At present in such a case a mind whose sense of these truths new to it, has just commenced to be awakened, will, in many cases, allow itself to be for a time overpowered and ridiculed out of such an idea by its own material mind or uneducated part of itself; and in this it is very likely to be assisted by other material minds, who have not woke up at all to these truths, and who are temporarily all the stronger through the positiveness of ignorance. These are as people who cannot see as far ahead as one may with a telescope, and who may be perfectly honest in their disbelief regarding what the person with the telescope does see. Though such people do not speak a word or argue against the belief of the partly awakened mind, still their thought acts on such a mind as a bar or blind to these glimpses of the truth.

But when the spiritual mind has once commenced to awaken, nothing can stop its further waking, though the material may for a time retard it.

“Your real self may not at times be where your body is” says the spiritual mind. It is where your mind is--in the store, the office, the workshop, or with some person to whom you are strongly attached, and all of these may be in towns or cities far from the one your body resides in. Your real self moves with inconceivable rapidity as your thought moves.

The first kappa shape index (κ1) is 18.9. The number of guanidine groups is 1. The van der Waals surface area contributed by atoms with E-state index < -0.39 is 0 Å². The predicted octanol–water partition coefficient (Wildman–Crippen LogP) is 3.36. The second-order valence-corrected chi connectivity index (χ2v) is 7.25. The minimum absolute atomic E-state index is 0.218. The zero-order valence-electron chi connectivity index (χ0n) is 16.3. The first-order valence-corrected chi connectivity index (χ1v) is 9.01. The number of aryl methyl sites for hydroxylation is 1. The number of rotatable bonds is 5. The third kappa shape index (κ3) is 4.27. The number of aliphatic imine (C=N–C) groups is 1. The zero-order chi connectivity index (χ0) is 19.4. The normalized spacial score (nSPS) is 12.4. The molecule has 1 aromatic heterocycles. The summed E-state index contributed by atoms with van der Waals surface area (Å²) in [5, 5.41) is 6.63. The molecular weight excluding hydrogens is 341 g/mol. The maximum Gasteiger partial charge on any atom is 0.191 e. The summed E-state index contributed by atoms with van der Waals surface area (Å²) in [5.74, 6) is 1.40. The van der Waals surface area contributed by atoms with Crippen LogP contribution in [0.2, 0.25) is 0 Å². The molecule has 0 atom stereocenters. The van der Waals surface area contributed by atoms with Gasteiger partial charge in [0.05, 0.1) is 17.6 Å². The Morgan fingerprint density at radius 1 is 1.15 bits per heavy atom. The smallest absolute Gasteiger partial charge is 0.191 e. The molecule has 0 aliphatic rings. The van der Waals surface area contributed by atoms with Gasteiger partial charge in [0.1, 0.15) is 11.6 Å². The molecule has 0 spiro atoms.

‘‘Nonsense” says your material mind; “I myself am wherever my body is, and nowhere else”

Many a thought or idea that you reject as visionary, or as a whim or fancy, comes of the prompting of your spiritual mind. It is your material mind that rejects it. No such idea comes but that there is a truth in it. But that truth we may not be able to carry out to a relative perfection immediately. Two hundred years ago some mind may have seen the use of steam as a motive power. But that motive power could not then have been carried out as it is today. A certain previous growth was necessary--a growth and improvement in the manufacture of iron, in the construction of roads, and in the needs of the people.

But the idea was a truth. Held to by various minds, it has brought steam as a motive power to its present relative perfection. It has struggled against and overcome every argument and obstacle placed in its way by dull, material, plodding minds. When you entertain any idea and say to yourself in substance: “Well, such a thing may be, though I cannot now see it” you remove a great barrier to the carrying out and realization by yourself of the new and strange possibilities in store for you.